Posted by:21 July, 2011
It is well known that construction lawyers are a breed apart. They need to be because they have to deal with everything from how building regulations might apply to mud homes that have been erected, to impossibly conflicting price and payment schedules, the applicability of international rules and the export and import of products from entrepots. What is not as well known is their ability to understand the real nature of what those involved in advising mutuals and social enterprise businesses are doing at the moment.
Having pondered the activities of the Capsticks social enterprise and mutuals team recently, David March (Capsticks’ construction law expert) opined that said group was in the business of “mutating, hatching, splitting and doubling”.
Not quite in the fashion perhaps of the “Fantastic Metamorphosis, Other Worlds” described by Marina Warner in her book of the same name, but public bodies are certainly experiencing a metamorphosis of sorts at the moment. This includes the shaping, forming, assuring and hiving off of new businesses which appears to be part of a dynamic process caused by natural business cycles and processes of generation and evolution, growth and decay.
If the governance is robust, the management strong and the leadership inspirational, then one can begin to be excited about the possible outcomes that could be achieved
Health and social care has been the subject of many changes over the years and it is fair to say that quite often the results of the change processes are not entirely new organisations with no links to the parents from which they came. DNA is hard to wipe out completely and the ‘soul’ of an organisation can migrate from one body to another.
So, with mutuals and social enterprises emerging out of local authorities and health bodies, the community benefit test of these new organisations is a good link back to the public sector spirit and an embodiment of aspects of the ethos, yet the new organisations function and exist in the different worlds of both the private and third sectors.
One can see from the differing and ever-changing environments that these new organisations need to operate in the importance of flexibility and the ability to be transformative, constantly adapting as the only way to thrive in such changeable conditions.
The stresses, strains, forces and pressures that they will be subject to could result in shapes and sizes, qualities and characteristics which might not have been predictable at the start of the process, but if the governance is robust, the management strong and the leadership inspirational, then one can begin to be excited about the possible outcomes that could be achieved.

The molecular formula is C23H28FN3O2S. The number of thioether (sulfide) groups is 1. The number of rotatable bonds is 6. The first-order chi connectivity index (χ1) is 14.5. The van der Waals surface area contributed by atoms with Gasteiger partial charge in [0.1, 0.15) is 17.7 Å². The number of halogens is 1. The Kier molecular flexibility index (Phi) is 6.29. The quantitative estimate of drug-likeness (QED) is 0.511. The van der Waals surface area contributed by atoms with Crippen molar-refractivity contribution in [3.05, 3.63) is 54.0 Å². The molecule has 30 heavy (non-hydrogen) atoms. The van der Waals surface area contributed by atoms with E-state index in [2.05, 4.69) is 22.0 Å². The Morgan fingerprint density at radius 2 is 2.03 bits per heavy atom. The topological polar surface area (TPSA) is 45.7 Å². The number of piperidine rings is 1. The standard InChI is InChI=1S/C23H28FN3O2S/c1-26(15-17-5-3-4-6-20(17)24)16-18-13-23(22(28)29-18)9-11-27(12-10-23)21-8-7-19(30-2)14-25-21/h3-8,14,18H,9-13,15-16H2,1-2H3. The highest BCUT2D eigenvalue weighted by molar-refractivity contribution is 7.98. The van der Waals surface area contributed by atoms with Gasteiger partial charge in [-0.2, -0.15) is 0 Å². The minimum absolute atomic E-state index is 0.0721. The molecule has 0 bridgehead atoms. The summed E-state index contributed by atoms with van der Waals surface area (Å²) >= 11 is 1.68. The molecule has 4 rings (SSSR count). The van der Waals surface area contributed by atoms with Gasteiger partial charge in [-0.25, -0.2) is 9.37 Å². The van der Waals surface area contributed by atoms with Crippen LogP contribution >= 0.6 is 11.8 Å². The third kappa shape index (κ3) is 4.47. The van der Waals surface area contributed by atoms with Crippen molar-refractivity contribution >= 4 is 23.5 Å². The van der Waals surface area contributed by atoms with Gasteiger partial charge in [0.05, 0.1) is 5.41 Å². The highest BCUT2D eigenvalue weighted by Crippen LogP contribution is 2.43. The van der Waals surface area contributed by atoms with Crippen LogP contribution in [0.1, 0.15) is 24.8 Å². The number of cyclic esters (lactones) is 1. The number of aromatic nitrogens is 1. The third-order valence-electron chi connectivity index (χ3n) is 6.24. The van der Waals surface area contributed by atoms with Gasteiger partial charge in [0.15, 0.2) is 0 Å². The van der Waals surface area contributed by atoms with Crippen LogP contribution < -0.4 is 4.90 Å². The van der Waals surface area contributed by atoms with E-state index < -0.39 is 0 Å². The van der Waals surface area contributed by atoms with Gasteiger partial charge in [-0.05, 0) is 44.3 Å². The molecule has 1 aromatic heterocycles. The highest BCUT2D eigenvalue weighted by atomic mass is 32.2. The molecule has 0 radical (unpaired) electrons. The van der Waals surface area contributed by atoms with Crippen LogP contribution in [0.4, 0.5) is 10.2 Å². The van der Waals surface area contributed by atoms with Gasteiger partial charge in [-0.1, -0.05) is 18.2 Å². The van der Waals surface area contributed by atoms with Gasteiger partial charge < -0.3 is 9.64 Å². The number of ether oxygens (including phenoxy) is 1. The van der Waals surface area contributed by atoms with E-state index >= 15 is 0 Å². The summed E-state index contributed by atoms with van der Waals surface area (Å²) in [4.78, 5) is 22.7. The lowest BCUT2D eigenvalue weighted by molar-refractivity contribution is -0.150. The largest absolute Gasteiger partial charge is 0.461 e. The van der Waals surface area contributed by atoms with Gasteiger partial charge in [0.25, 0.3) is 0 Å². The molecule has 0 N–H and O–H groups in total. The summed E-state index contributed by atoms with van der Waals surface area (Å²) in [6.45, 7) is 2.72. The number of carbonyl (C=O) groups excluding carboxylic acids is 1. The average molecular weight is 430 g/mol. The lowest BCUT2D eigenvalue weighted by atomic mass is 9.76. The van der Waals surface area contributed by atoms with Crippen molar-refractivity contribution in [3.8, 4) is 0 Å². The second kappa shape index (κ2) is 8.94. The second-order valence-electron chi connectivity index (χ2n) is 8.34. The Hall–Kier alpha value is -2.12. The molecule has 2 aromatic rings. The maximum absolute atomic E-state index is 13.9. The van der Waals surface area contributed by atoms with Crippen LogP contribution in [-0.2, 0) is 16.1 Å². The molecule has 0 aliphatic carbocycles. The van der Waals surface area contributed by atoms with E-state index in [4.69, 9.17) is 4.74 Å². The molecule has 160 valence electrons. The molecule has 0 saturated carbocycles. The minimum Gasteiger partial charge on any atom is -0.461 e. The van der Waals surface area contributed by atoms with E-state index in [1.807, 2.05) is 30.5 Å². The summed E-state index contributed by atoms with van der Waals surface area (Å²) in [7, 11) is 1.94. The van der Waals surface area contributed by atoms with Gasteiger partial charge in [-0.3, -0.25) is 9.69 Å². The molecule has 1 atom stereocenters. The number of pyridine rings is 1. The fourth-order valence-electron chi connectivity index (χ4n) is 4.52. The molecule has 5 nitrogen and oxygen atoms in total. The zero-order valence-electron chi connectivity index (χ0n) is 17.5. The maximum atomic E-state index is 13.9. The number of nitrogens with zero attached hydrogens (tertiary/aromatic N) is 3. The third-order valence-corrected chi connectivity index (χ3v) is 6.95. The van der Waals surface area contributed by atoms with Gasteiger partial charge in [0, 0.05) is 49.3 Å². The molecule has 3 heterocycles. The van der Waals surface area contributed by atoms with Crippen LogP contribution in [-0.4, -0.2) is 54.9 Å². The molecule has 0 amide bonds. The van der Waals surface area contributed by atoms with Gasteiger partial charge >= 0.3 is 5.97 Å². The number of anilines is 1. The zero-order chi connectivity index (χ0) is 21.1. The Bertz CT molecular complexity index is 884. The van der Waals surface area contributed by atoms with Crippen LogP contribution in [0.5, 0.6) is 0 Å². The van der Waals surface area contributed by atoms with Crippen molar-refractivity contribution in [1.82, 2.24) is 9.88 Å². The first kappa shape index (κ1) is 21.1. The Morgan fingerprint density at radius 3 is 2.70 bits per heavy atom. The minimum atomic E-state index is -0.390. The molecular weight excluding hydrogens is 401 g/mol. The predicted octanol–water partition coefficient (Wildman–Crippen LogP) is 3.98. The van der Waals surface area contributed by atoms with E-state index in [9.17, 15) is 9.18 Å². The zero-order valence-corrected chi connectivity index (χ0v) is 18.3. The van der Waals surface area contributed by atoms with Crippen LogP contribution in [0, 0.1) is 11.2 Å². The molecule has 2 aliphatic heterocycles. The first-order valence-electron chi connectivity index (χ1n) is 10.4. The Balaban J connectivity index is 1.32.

The reincarnation of mutuality in businesses developing out of the changing public sector may only have taken hold relatively recently, but its historical roots are strong and its inherent focus on involving in the business those who benefit from the services it provides is already having a strong impact on the market place. A key advantage for the new mutuals should be their involvement of patients and users in their decision-making processes.
This should be an advantage because it means the new organisations are able to show exactly how their business is aligned to the needs of their patients or users. However, this alignment is not all one way and it really is very interesting to see how the counter-balancing forces on the commissioning side are amassing and developing, including patient involvement in the decision-making of the NHS Commissioning Board, the Clinical Commissioning groups and the influence of the Health and Wellbeing Boards.
Under the latest proposals in the Bill, local authorities and clinical commissioning groups will need to involve Local HealthWatch organisations and the people who live and work in the area in joint strategic needs assessments. There will also be a duty on CCGs to consult Health and Wellbeing Boards and on the promotion of patient involvement in the exercise of their functions.
It is clear that where mutual and social enterprise organisations are involved in the provision of health and social care, in the future, patient involvement should be occurring at both the commissioning and provider levels and I do not see this as an unnecessary overlap of resources. Two heads are better than one and there will be a more sophisticated debate about service levels, specifications and standards; care pathways are likely to be more relevant and focussed. The announcement by the government of the available £1m of funding available to support the development of Health and Wellbeing Boards should help the Boards to get themselves fit for this crucial purpose.
Nobody really knows how their own particular journeys will develop but what is clear is that businesses need to be ready to transform, re-shape and develop on their journey if they are to continue to survive and thrive in the current environment. So, don’t be worried about the twists and turns, just ensure that you have a structure and set-up that enables you to rise to the challenges ahead.
From Chris Brophy
Chris is a partner with Capsticks specialising in commercial and contractual work for healthcare bodies, social enterprises, mutuals and charities. He advises on major constitutional and governance changes, such as the implications of the new ways of working in primary, community and social care